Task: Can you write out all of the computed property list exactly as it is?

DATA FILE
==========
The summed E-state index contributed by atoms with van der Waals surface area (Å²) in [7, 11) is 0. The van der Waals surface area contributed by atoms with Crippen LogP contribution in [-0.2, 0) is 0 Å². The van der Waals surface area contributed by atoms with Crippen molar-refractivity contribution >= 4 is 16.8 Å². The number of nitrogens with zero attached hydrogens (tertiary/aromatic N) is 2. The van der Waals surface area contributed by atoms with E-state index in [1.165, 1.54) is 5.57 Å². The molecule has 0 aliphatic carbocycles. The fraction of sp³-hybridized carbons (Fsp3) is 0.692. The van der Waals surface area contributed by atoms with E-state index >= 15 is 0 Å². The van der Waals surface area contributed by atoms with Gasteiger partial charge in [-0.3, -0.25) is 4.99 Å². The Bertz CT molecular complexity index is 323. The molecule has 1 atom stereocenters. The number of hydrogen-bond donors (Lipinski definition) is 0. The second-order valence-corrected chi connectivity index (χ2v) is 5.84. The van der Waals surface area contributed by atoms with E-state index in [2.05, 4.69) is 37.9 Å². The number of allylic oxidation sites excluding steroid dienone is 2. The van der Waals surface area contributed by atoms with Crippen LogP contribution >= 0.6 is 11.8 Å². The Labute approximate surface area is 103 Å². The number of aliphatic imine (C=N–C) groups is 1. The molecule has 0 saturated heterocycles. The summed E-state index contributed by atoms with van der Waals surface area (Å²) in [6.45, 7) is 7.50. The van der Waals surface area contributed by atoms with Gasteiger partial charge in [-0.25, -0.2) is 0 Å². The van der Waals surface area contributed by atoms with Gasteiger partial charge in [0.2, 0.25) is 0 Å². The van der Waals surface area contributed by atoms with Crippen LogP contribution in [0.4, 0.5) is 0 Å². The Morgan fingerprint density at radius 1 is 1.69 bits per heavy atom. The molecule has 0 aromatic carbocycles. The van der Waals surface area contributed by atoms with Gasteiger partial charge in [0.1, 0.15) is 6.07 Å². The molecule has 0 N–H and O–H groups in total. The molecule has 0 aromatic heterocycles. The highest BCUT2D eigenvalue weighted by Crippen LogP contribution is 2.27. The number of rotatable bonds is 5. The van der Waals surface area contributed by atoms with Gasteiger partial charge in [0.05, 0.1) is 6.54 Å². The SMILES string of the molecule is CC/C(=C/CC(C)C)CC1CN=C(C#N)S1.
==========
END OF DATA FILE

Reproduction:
The summed E-state index contributed by atoms with van der Waals surface area (Å²) in [7, 11) is 0. The van der Waals surface area contributed by atoms with Crippen LogP contribution in [-0.2, 0) is 0 Å². The van der Waals surface area contributed by atoms with Crippen molar-refractivity contribution >= 4 is 16.8 Å². The number of nitrogens with zero attached hydrogens (tertiary/aromatic N) is 2. The van der Waals surface area contributed by atoms with E-state index in [1.165, 1.54) is 5.57 Å². The molecule has 0 aliphatic carbocycles. The fraction of sp³-hybridized carbons (Fsp3) is 0.692. The van der Waals surface area contributed by atoms with E-state index >= 15 is 0 Å². The van der Waals surface area contributed by atoms with Gasteiger partial charge in [-0.3, -0.25) is 4.99 Å². The Bertz CT molecular complexity index is 323. The molecule has 1 atom stereocenters. The number of hydrogen-bond donors (Lipinski definition) is 0. The second-order valence-corrected chi connectivity index (χ2v) is 5.84. The van der Waals surface area contributed by atoms with E-state index in [2.05, 4.69) is 37.9 Å². The number of allylic oxidation sites excluding steroid dienone is 2. The van der Waals surface area contributed by atoms with Crippen LogP contribution >= 0.6 is 11.8 Å². The Labute approximate surface area is 103 Å². The number of aliphatic imine (C=N–C) groups is 1. The molecule has 0 saturated heterocycles. The summed E-state index contributed by atoms with van der Waals surface area (Å²) in [6.45, 7) is 7.50. The van der Waals surface area contributed by atoms with Gasteiger partial charge in [-0.25, -0.2) is 0 Å². The van der Waals surface area contributed by atoms with Gasteiger partial charge in [0.2, 0.25) is 0 Å². The van der Waals surface area contributed by atoms with Crippen LogP contribution in [0.4, 0.5) is 0 Å². The Morgan fingerprint density at radius 1 is 1.69 bits per heavy atom. The molecule has 0 aromatic carbocycles. The van der Waals surface area contributed by atoms with Gasteiger partial charge in [0.1, 0.15) is 6.07 Å². The molecule has 0 N–H and O–H groups in total. The molecule has 0 aromatic heterocycles. The highest BCUT2D eigenvalue weighted by Crippen LogP contribution is 2.27. The number of rotatable bonds is 5. The van der Waals surface area contributed by atoms with Gasteiger partial charge in [0.05, 0.1) is 6.54 Å². The SMILES string of the molecule is CC/C(=C/CC(C)C)CC1CN=C(C#N)S1.